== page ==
A bit of education will enhance your appreciation of oysters

  • Patrick Morrow, executive chef at Ryleigh's Oyster in Hunt Valley, demonstrates the hinge technique for shucking oysters. The oysters he is shucking are called "Skinny Dipper" and come from St. Jerome's Creek, Maryland.
Patrick Morrow, executive chef at Ryleigh's Oyster in… (Amy Davis / Baltimore Sun )
October 03, 2014|By Kit Waskom Pollard | For The Baltimore Sun

One of the world’s most diverse and intriguing foods, the oyster is heavily influenced in its development and flavor by where it is grown. As the location of a vineyard can change the taste and texture of a grape -- a concept known as terroir -- oyster flavor is driven by merroir, the content and characteristics of the sea in which it grows.

Experimenting with different types of oysters is delicious, fun and enlightening -- especially when you do some research before diving into that dozen. The oysters mentioned in this article are grown in different locations across North America -- but they are frequently available at Chesapeake region oyster bars such as Ryleigh’s Oyster and Thames Street Oyster House, both in Baltimore.

Ken Upton, owner of Annapolis catering company Ken’s Creative Kitchen, prepares a simple but decadent oyster stew recipe that is always a satisfying hit with partygoers. For cocktail parties, Upton recommends serving the stew in easy-to-sip demitasse cups.

¼ cup butter
1 pint oysters in their liquor
1 quart half and half
Salt and pepper to taste
Oyster crackers for serving (optional)

1 Melt the butter in a saucepan over medium heat. Add the oysters in their liquor and sauté for a few minutes, until the edges curl.

2 Add half and half and heat through.

3 Season with salt and pepper and serve immediately.


Barren Island [Maryland]
Farmed in the Chesapeake Bay, the Barren Island oyster is plump and buttery with medium saltiness.

Lucky Lime [Prince Edward Island, Canada]
Inside its bold green shell, the Lucky Lime oyster is clean and well-balanced with moderate salt and sweetness.

Daisy Bay [Prince Edward Island, Canada]
Salty to start, with a sweet finish, the Daisy Bay oyster is plump with a clean and pleasant flavor.

Skinny Dipper [Maryland]
Grown where the Chesapeake Bay meets St. Jerome Creek, the plump Skinny Dipper has subtle salt and clean, crisp flavor.

Shooting Point Salts [Virginia]
From the north end of famous oyster haven Hog Island, the Shooting Point Salt is briny with mineral undertones.

Thatch Island [Massachusetts]
With a long, clean finish, the Thatch Island oyster from Cape Cod is plump and smooth with a slight seaweed flavor.

Katama Bay [Massachusetts]
Culled from the shores of Martha’s Vineyard, the Katama Bay oyster is intensely briny but finishes with a smooth, delicate sweetness.

Avery’s Pearl [Virginia]
Ryleigh’s Oyster’s signature house oyster, the Avery’s Pearl is small in stature, with slight sweetness to start and a briny finish.

Noank [Connecticut]
Grown in the Mystic River, the Noank oyster is creamy, salty, plump and meaty.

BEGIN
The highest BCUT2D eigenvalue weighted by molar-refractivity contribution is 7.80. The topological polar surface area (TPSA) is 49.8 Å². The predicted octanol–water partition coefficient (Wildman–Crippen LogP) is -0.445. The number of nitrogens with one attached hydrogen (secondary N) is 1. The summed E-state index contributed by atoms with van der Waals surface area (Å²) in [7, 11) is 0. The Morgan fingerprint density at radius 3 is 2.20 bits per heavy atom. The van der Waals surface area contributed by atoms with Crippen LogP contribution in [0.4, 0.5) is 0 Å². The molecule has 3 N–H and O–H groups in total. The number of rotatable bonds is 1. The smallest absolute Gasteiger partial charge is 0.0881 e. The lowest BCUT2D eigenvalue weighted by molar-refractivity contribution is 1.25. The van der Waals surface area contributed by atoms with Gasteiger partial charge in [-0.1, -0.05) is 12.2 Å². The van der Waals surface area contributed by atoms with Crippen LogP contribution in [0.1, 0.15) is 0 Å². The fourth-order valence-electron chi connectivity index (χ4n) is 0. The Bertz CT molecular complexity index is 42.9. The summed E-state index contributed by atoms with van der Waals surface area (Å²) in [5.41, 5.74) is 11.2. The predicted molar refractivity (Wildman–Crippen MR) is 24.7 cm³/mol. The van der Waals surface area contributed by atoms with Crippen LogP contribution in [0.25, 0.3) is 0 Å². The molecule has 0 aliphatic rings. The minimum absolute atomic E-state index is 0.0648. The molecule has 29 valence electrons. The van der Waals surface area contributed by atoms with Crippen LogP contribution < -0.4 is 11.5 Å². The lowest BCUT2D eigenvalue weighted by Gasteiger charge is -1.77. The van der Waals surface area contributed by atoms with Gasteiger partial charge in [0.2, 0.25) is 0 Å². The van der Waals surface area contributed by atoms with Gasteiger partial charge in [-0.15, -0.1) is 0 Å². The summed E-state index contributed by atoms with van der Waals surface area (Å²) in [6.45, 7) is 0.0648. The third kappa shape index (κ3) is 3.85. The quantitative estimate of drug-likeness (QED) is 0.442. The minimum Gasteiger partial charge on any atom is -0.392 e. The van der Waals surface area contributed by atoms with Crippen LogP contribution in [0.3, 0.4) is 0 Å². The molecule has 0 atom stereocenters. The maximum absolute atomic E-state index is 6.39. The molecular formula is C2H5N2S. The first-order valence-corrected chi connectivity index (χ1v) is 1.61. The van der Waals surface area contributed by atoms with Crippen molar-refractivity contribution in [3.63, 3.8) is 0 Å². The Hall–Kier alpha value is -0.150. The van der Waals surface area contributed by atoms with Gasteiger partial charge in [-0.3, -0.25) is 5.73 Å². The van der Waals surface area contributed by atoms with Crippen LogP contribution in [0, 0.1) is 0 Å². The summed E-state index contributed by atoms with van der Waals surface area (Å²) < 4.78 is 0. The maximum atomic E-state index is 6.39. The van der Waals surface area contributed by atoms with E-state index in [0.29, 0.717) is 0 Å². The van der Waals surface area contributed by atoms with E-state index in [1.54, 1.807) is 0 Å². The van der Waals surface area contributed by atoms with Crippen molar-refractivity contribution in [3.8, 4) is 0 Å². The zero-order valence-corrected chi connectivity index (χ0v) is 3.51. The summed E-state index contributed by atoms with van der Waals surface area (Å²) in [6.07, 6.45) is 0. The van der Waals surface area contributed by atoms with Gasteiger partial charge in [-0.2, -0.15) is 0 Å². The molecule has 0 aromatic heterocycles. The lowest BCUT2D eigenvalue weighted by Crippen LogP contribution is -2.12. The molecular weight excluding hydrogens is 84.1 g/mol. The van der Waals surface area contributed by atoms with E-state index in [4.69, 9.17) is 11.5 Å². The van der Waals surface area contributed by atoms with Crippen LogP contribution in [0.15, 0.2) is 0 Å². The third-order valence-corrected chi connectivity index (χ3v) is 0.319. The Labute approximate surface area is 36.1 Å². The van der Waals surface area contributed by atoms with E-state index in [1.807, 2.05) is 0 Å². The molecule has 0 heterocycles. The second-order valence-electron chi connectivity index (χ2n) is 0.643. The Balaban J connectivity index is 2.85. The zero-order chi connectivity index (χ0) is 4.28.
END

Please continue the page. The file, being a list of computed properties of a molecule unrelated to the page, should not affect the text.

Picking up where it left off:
Maine Belon [Maine]
The Belon, with its large, round, scallop-like shell, is an oyster species native to Europe with an unusual and powerful metallic flavor. That flavor lasts, so Belons are best enjoyed after other, milder varieties.

Kusshi [British Columbia]
This petite but plump West Coast oyster is clean and not very salty, with melon undertones and a smooth texture.

Quonset [Rhode Island]
The Quonset oyster from Narragansett Bay has clean, crisp flavor and a pretty scalloped shell.

Oysters courtesy of Ryleigh’s Oyster (ryleighs.com) and Thames Street Oyster House (thamesstreetoysterhouse.com). Shucking by Ryleigh’s Oyster owner Brian McComas.

Experts offer advice on serving oysters at your next gathering.

Serving oysters at an event may seem intimidating. But with these tips from oyster-loving experts, it’s a breeze.

The first step is to figure out exactly what you’re serving and how many oysters you will need. Ken Upton, owner of Ken’s Creative Kitchen catering company in Annapolis, says that at a typical party, about half the guests will indulge in oysters. “I plan for six oysters per person, he says. “Some people will eat two or three -- and people like me will eat two dozen!”

Opting for a single variety of oyster may be the simplest strategy -- smaller oysters with mild flavor are often good “cocktail oysters,” says Brian McComas of Ryleigh’s Oyster, as they are crowd-pleasers and easy to eat with a drink in hand.

For more adventurous groups, or for an oyster-themed event, serving a variety of oysters will allow guests to experiment, figuring out what they like best.

“Everyone has a personal preference,” says Candace Beattie of Thames Street Oyster House. “I like oysters from the Northeast best that have good salt and brine and generally a more complex taste profile. Some people prefer the plump and mild oysters of the Chesapeake, or the fruity, creamy or metallic West Coast options. There are lots of unique options out there.”

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